Identifying Urothelial Cancer Subtypes Matters
Gene expression profiling suggests 3 main subtypes of urothelial cancer: basal, p53-like, and luminal.
ORLANDO, Fla.—Urothelial cancer can no longer be considered a single disease, and genetic subtyping should be considered for all tumors, as this may have implications for therapeutic decision-making, investigators concluded in a presentation at the 2015 Genitourinary Cancers Symposium.
Arlene O. Siefker-Radtke, MD, of the University of Texas MD Anderson Cancer Center in Houston, and colleagues performed gene expression profiling (GEP) on transurethral resection and cystectomy specimens from 39 and 33 bladder cancer patients, respectively, with matched specimens for 23 patients. These patients were among 60 participants enrolled in a neoadjuvant trial of dose-dense methotrexate, vinblastine, doxorubicin, and cisplatin (DDMVAC) plus bevacizumab.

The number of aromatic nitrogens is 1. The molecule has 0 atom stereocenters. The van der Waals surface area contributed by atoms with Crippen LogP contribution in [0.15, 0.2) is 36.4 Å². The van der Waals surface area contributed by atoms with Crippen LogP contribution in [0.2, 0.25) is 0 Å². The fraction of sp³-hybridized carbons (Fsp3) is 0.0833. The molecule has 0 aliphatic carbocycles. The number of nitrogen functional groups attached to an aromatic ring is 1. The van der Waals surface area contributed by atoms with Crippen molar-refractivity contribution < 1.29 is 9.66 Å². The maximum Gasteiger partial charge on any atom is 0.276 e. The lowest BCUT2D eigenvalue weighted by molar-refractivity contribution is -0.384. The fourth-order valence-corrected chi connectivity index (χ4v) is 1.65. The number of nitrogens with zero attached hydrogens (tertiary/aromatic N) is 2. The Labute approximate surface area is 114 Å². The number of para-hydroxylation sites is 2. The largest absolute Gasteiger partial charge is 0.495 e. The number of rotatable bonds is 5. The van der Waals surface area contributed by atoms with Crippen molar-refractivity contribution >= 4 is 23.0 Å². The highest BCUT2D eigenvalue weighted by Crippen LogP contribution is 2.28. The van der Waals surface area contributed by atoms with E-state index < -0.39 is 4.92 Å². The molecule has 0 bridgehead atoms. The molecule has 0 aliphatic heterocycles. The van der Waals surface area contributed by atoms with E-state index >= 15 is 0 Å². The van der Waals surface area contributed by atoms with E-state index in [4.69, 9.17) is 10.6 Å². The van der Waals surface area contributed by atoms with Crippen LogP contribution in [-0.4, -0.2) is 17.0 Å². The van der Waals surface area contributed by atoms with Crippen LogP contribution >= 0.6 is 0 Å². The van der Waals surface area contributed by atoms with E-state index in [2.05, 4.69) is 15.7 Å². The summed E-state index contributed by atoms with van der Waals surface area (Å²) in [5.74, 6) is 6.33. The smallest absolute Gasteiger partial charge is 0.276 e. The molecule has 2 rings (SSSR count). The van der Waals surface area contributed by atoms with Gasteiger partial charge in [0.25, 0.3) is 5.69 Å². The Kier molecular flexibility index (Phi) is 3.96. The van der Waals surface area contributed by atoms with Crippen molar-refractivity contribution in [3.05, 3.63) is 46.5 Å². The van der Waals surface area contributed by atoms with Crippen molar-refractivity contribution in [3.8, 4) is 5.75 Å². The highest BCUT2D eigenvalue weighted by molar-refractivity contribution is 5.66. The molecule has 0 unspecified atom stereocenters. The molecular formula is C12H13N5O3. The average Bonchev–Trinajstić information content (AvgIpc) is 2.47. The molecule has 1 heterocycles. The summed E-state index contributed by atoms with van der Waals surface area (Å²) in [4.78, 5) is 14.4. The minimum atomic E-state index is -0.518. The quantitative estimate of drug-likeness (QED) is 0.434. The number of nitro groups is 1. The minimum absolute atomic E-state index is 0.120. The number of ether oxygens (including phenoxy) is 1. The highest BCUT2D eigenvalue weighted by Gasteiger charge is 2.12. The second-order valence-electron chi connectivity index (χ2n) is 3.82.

The investigators noted that GEP suggests 3 main subtypes of urothelial cancer: basal, p53-like, and luminal. Historically, basal has the worse prognosis, with high proliferation and HIF-1 expression.
Results showed that patients with basal tumors had significantly improved 5-year overall survival (OS) compared with those who had luminal and p53-like subtypes (91% vs. 73% and 36%, respectively). The investigators confirmed the survival benefit associated with the basal subtype in a validation cohort of 49 patients treated with perioperative MVAC in a previously published trial. In that trial, the 5-year OS rates in patients with basal, luminal and p53-like tumors were 77%, 57%, and 57%, respectively.
Bone metastases were associated exclusively with the p53-like subtype.